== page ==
Fafnir – Nordic Journal of Science Fiction and Fantasy Research, Volume 8, Issue 1, pages 15–17.


Esko Suoranta

Science Fiction Collections at the University of Liverpool: Interview with Phoenix Alexander

Phoenix Alexander is the Science Fiction Collections Librarian at the University of Liverpool, Special Collections and Archives.


Could you briefly introduce the Science Fiction collections at the University of Liverpool and its history?

The Science Fiction collections at the University of Liverpool constitute the largest catalogued library of science fiction in Europe. It includes the collection of the Science Fiction Foundation: one of the most prominent SFF research and educational organisations in the UK. The collections overall comprise over 35,000 books, over 5,000 periodicals and critical works, and archival holdings of major figures in British SF.

Some of the materials, such as the Olaf Stapledon archive, are owned by the University of Liverpool (Stapledon was a philosophy lecturer and took his Ph.D. at Liverpool), but the SF Foundation’s materials were brought over from their original home in the North East London Polytechnic (now University of East London). The materials came to Liverpool in 1993 and my predecessor, Andy Sawyer, was the librarian until his retirement in 2018.

Could you give us an insight into archival material or unique research collections that may be of particular interest to researchers in science fiction and fantasy? 

Probably not with any kind of brevity! Highlights of our holdings including the Olaf Stapledon, John Wyndham, John Brunner, and Ramsey Campbell archives, the papers of Ellen Datlow (one of the foremost editors of horror in contemporary publishing), and the libraries of Brian W. Aldiss and Arthur C. Clarke. We hold comprehensive runs of every major SF periodical, as well as an amazing collection of zines (fan-made pamphlets) that give fascinating and easily overlooked insights into the history of the genre.

Could you tell us about some of your research activities? What kind of facilities and support does it provide?

One of the main services we offer is the use of the reading room for viewing materials from our collections. Special Collections and Archives (SCA) isn’t like a regular library: you can’t check books out and take them out of the building, for one! As well as being able to physically view our materials in-house, we have created several online exhibits and recorded virtual lectures on various items in SCA. These are all viewable via our blog: manuscriptsandmore.liverpool.ac.uk. I also use the materials for teaching as part of the MA in Science Fiction Studies offered by the Department of English.

What kind of research events, public events, and dissemination events have been held in the past or are planned? Are there any particular conventions and events that you’re associated with? Alternately, is it possible to organize events in association with you?

Well, as you might imagine, in-person events have not taken place during the past year due to the ongoing pandemic. However, SCA staff were hard at work creating digital content to continue the conversations about our holdings and literature more broadly. I recorded a short video series titled “Resisting Dystopia”, in which I introduced ten books that I felt spoke to our current moment. I also created an online exhibit on Arthur C. Clarke – showcasing some of our newly acquired items – and my colleagues Niamh Delaney and Robyn Orr created exhibitions on early printed books and student life at Liverpool, respectively. Links to all of our online exhibitions may be found at libguides.liverpool.ac.uk/library/sca/exhibitions. For videos on SF texts (and more!), check out our YouTube channel at https://www.youtube.com/channel/UCdPRzLKjZQGxggnsne7nfhg.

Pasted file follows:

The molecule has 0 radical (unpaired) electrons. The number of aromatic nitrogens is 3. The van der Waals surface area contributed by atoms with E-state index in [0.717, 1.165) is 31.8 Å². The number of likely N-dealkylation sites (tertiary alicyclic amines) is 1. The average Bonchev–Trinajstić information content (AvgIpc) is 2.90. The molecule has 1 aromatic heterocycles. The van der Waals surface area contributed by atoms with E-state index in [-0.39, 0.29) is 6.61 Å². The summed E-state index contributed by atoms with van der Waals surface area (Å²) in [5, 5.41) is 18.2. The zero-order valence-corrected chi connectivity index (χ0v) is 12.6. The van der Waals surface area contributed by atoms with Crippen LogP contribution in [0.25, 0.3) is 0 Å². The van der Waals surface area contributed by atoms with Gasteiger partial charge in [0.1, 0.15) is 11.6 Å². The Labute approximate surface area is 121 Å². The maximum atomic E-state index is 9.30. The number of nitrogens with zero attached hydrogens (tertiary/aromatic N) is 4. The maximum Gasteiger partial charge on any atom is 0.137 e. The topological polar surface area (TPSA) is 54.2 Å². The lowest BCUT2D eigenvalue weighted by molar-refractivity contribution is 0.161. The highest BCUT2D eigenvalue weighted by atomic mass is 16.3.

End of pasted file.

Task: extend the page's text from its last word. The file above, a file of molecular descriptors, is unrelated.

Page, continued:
Pre-pandemic, I organised pop-up exhibits at the International Slavery Museum and for the University of Liverpool’s commemorative event celebrating the anniversary of the moon landings, and participated in an ongoing collaborative project on Terry Pratchett with Senate House Library and Trinity College, Dublin. Our next collaborative project is the World Museum’s “AI: More Than Human” exhibit, which includes items from our SF periodical collections and a short video lecture on the history of AI in SF literature.

As the Head Librarian of the collections, could you tell us about yourself and your interests in science fiction and fantasy? Looking ahead, what is your particular vision for the future of the collection, especially as a research space?

Absolutely! I actually started out reading a lot of fantasy as a kid, including lots of naughty books by David Gemmell that in hindsight I was far too young to read. I’ve always been a huge gamer, too (board, video, role-playing), drawn to the immersive poetics of invented worlds.

Initially training as a fashion designer after leaving high school, I then moved back into literary studies and worked as a curatorial assistant at Beinecke Rare Book and Manuscript Library while I was completing my doctorate at Yale University.

I am a scholar and writer of science fiction, as well as a librarian, and my work has appeared in The Magazine of Fantasy and Science Fiction, Beneath Ceaseless Skies, Black Static, Safundi: the Journal of South African and American Studies, and Science Fiction Studies, among others.

My research interests cover the intersections of librarianship and curatorial practice, speculative fiction, and social justice. My work is informed by the question of how archives can serve as literary “home places” (after Carla Peterson’s definition) for marginalised creators who have been historically undervalued – and whose work has had to take on new and innovative forms for recognition. In the future, I would love to acquire more archives of underrepresented voices in the SF collections: women, authors of colour, and queer authors in particular.